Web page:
What she said was powerful enough for me... I'm sentimental, and she got me there.
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Re: 2017 Eclipse

Post by Greta » August 29th, 2017, 7:52 pm

-1- wrote:
Greta wrote:Well written verse for those inclined to art with that Rockwellesque homey vibe. You are seemingly a romantic. Poor bustard. It's a difficult state of being for a human, with one's happiness always hinging on others' whims.
There are two kinds of us in this sense: one who measures his own worth in the eyes of others, in the reactions he receives from his actions; and the other, who feels independent for self-worth of other's esteem of him.

I learned hard and still haven't accomplished fully to be unapologetic about belonging to the first group.

And changing your own nature is impossible. A leopard can't change the spots on its own leotard. The poor bustard...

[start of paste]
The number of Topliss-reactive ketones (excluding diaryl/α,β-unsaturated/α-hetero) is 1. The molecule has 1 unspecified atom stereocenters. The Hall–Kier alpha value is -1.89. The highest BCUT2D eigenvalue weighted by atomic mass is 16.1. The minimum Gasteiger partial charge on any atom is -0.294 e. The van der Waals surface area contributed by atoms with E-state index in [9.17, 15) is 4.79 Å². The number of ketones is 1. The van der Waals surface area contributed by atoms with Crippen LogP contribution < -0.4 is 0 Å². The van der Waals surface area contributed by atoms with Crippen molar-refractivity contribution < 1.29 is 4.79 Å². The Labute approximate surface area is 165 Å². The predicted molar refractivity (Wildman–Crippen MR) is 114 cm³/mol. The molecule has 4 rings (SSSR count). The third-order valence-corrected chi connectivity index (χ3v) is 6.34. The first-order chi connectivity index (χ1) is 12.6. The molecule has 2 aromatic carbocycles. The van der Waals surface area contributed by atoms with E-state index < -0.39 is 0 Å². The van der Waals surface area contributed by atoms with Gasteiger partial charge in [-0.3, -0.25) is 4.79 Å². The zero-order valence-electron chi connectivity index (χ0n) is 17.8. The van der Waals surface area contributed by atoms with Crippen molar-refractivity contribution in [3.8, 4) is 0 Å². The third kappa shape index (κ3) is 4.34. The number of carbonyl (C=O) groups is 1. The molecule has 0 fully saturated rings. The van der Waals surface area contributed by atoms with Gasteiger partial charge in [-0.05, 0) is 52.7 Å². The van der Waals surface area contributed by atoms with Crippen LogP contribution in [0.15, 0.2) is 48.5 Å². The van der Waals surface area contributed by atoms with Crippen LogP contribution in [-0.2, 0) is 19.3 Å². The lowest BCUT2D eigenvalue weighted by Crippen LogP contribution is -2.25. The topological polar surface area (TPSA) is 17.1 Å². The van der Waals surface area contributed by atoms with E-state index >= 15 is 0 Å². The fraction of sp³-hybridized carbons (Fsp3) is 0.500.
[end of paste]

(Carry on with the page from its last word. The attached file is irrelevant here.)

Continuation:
No need to apologise, I'm the anti-social one (for which I don't apologise either). I do like, respect, admire and am amused by others, and I appreciate that much of humanity's success has stemmed from people hassling each other about what they should do. I simply became bored with others' "shoulds" based on weak evidence.

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Re: 2017 Eclipse

Post by aveenire » August 19th, 2019, 12:20 am

I've actually had the privilege to twice witness "annular" eclipses where the moon fully intersects the sun's path but, because it is at its orbital apogee, it is too small to fully block the sun, thereby creating a "ring of fire" in the sky. Unbelievably beautiful both times,

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Re: 2017 Eclipse

Post by Steve3007 » September 5th, 2019, 4:27 am

Interesting. Where did you see those two annular eclipses?